name has become synonymous with the mobile, a
propelled by its own equilibrium.
In 1930, after years of working with wire—creating complex circus scenes, sculptures of Josephine Baker, horses, elephants, and other subject matter both fantastic and timely—the American artist, then living in Paris, visited ’s
studio. Seeing light shift over the colored cardboard rectangles Mondrian had tacked to his wall, Calder considered how these shapes would look in motion.
Calder described the event
in an essay included in the 1937 book The Painter’s Object
: “It was very lovely, with a cross-light (there were windows on both sides), and I thought at the time how fine it would be if everything there moved; though Mondrian himself did not approve of this idea at all.”
Mondrian continued painting while Calder began to develop colorful, oscillating structures made from configurations of metal parts. At first he used cranks and motors to make the components move. Eventually, Calder dismissed these devices in favor of more natural catalysts: air, light, humidity, and touch. Throughout his career, he created dozens of suspended sculptures that dangle from the ceiling, as well as standing objects whose “arms” wave in the air.
While the avant-garde artist may not have invented mobiles, the world has come to refer almost exclusively to his free-moving creations. Yet several traditions prefigure his kinetic experiments. Remains of wind chimes made from bone, wood, bamboo, and shells dating as far back as 3,000 B.C. have been found throughout Southeast Asia. Their clanging, a superstitious belief held, could keep evil spirits away (although the Chinese were the first to appreciate the musical and artistic properties of the wind chime, around 1,100 B.C.). The Ancient Romans produced similar objects called tintinnabula. Some peculiar examples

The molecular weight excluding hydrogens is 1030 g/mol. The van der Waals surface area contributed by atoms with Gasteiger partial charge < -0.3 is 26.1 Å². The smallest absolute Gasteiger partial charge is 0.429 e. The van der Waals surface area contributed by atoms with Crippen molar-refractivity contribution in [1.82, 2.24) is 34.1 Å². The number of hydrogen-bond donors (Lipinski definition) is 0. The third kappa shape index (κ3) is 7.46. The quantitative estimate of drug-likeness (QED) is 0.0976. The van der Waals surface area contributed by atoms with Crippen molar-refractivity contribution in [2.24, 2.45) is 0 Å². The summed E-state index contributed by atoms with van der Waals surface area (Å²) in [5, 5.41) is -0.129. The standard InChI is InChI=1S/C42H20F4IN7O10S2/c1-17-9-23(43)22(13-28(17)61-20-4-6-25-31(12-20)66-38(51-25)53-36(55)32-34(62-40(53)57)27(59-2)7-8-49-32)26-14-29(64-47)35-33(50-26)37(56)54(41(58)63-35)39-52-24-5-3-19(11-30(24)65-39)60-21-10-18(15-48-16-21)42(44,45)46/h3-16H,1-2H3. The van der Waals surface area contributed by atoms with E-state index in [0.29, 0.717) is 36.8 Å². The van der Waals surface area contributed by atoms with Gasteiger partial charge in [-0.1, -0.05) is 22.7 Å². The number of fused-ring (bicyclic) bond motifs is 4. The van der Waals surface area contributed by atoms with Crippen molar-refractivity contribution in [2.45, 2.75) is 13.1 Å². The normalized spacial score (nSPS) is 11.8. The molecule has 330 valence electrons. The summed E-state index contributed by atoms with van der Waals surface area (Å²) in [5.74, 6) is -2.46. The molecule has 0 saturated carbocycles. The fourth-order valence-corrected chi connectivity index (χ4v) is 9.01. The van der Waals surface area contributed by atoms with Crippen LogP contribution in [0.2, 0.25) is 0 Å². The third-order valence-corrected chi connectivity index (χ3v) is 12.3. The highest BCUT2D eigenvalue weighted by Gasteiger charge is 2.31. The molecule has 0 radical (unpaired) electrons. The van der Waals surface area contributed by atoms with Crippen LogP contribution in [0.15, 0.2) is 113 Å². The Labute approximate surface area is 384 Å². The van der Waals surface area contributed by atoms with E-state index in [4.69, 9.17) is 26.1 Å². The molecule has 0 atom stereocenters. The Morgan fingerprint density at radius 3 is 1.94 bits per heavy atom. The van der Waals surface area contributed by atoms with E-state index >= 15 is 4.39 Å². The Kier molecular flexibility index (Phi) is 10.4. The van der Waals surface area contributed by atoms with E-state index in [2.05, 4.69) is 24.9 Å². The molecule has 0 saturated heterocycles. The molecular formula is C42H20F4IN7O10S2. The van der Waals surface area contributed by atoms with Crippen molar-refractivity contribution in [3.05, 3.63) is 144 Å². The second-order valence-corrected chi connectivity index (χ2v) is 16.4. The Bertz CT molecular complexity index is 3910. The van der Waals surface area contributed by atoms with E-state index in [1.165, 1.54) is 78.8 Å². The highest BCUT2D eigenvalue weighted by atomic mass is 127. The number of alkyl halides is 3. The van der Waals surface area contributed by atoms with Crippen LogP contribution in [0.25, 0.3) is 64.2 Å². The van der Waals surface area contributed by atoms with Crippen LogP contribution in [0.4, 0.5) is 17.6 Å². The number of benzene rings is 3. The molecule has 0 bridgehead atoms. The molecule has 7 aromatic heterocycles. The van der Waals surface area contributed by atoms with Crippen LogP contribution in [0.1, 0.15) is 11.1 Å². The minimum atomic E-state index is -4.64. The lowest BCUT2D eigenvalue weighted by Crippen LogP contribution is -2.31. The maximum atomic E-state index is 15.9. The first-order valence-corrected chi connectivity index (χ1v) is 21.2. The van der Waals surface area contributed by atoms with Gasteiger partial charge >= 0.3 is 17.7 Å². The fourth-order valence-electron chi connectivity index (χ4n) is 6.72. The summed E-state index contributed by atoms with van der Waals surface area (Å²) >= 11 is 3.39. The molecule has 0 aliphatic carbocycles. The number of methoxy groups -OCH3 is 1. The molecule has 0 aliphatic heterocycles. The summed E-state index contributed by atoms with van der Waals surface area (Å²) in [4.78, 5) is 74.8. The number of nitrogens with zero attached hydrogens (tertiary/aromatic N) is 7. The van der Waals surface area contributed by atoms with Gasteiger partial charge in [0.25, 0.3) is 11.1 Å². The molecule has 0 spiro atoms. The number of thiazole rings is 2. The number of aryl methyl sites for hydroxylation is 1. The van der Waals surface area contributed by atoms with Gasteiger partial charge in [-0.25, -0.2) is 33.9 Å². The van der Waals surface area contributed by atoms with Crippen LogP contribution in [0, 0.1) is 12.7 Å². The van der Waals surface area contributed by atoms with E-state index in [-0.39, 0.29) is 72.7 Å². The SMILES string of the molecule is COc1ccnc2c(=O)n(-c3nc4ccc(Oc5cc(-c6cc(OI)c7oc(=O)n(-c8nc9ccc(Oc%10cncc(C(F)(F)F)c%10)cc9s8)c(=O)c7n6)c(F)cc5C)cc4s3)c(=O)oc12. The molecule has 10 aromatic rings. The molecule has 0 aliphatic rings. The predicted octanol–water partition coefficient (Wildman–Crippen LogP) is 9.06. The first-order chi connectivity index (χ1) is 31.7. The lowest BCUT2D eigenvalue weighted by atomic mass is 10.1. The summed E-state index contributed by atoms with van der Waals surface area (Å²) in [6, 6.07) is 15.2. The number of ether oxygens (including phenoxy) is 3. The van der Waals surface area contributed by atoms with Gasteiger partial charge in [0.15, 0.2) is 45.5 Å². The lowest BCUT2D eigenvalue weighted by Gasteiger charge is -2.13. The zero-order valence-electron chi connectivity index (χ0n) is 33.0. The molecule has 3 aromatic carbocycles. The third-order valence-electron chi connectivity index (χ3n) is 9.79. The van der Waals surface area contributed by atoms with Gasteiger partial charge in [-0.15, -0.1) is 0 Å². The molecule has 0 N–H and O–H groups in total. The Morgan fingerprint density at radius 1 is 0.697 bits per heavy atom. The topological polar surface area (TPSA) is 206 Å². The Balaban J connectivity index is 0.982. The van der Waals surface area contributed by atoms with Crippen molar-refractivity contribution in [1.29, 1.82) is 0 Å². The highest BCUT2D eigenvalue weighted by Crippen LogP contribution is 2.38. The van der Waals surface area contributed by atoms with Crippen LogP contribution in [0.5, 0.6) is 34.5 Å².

feature phallic designs that promised to bring good luck. Traditional Scandinavian Christmas ornaments called himmeli (developed
hundreds of years ago) resemble voluminous diamonds or other geometric forms. Originally created from thin reeds or straw, modern-day interpretations often employ metal. The Finnish hung himmeli above their tables to usher in a bountiful crop season. Now, Brooklyn millennials are more likely to use the structures to hang air plants.
It wasn’t until
visited Calder’s studio in 1931 and beheld these new creations that the word “mobile” came to describe such objects. To arrive at the term, Duchamp combined “motion” and “motive” in French. Here, we survey seven artists whose innovative projects reject stasis in favor of perpetual spinning, shifting, rising, falling. In other words, they embrace change.